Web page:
Freedom Day Festival - blackfella, whitefella unite as one

To symbolise the granting of a pastoral lease of traditional Gurundji country, Prime Minister Gough Whitlam trickled sand into walk-off leader Vincent Lingiari's hands in a 1975 ceremony.

One morning fifty years ago, our Gurindji elders broke unforgettably from the industry that had taken our land and oppressed us for generations. Envisioning a brighter future for our people, they walked from Lord Vestey’s Wave Hill cattle station into the unknown, and never looked back. The action they took on 23 August 1966 became known as the Wave Hill Walk-off, and changed the face of modern Australia. At our Dreaming place of Daguragu, they fought for Gurindji land rights and built our new home. Today, we ask you to come and celebrate their achievement. Let us share the meaning of the Walk-off with you today. - From the leaders of Daguragu and Kalkaringi communities. Video:


Freedom Day Festival  August 19th - 21st 2016
50 years since Wave Hill Walk Off
Stockmen protest for equal wages
Birth of Aboriginal Land Rights

50 Years | Freedom Day Festival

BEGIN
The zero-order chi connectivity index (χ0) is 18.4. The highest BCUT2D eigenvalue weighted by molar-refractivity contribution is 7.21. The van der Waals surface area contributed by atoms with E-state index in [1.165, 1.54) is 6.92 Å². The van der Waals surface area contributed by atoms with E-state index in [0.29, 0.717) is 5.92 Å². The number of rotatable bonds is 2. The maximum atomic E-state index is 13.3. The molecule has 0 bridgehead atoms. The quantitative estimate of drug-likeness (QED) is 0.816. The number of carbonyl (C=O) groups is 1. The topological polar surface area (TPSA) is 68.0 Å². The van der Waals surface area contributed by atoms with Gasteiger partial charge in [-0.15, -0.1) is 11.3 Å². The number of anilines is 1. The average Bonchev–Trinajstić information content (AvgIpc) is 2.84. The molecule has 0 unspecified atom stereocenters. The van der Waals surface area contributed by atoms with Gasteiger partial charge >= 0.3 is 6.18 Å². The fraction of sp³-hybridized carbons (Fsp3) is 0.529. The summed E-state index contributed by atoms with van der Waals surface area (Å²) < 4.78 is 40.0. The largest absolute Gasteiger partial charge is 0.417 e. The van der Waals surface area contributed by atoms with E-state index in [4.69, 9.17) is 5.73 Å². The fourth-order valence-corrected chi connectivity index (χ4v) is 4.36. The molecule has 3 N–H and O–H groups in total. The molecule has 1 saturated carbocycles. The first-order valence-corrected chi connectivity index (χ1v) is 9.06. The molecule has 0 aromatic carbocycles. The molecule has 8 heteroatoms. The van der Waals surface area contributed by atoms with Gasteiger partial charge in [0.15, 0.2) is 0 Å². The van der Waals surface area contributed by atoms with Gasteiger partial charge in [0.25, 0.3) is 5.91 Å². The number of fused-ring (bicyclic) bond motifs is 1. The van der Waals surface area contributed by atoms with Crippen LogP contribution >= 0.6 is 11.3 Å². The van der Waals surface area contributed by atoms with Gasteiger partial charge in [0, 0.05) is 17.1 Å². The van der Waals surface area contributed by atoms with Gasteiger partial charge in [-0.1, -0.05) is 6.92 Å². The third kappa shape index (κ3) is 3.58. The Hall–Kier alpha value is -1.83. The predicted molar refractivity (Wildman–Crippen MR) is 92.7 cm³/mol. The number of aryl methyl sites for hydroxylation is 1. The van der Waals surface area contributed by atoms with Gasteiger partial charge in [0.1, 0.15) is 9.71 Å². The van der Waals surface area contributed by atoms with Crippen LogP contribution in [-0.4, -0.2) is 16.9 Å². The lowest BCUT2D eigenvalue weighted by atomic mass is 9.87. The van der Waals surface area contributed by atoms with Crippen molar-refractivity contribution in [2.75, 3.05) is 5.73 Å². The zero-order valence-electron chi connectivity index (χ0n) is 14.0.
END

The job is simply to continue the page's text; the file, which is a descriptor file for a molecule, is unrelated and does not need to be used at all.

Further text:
ngumpin, kartiya karru-la jintaku-la - blackfella, whitefella unite as one

Commemorating fifty years since the Wave Hill Walk Off

Celebrating the birth of Aboriginal Land Rights

Come and share our culture and vision for the future

twitter Freedom Day Festival @freedomday50


Programme (scroll down)

50th Anniversary Freedom Day Festival - Aug 19th - 21st 2016

In 1966, Vincent Lingiari gathered over 200 Gurindji and walked 16 km to Jurnarni (Gordy Creek) and later to Daguragu, a Ngamanpurru (Conkerberry) Dreaming place eight kilometres from Kalkaringi and now an established Gurindji settlement. 'In 1975, after 9 years of persistent campaigning and a change to a more liberal federal government, the then Australian Labor Prime Minister; Gough Whitlam, flew to Daguragu to grant the Gurindji a lease for 3,236 square kilometres of land around Daguragu.
Freedom Day | YouTube


General Festival Enquiries

P 1300 88 50 54

Marketing & Media

John Burgess
Little Rocket
P 03 9014 7735
M 04 0609 2421

Creative Director

Penny Smith
Karungkarni Art and Culture Aboriginal Corporation
P 04 2717 7779

Festival Director

Phil Smith
Gurindji Aboriginal Corporation



Aboriginal people’s 1966 strike and walk-off from British lord’s Northern Territory cattle station became a precursor to land rights legislation almost 10 years later.


The Aboriginal Land Rights Act: The past, present and future 


'If complete Aboriginal control of the key financial institution of land rights was accepted unanimously as a desirable objective in 1984, why is this not the case in 2016?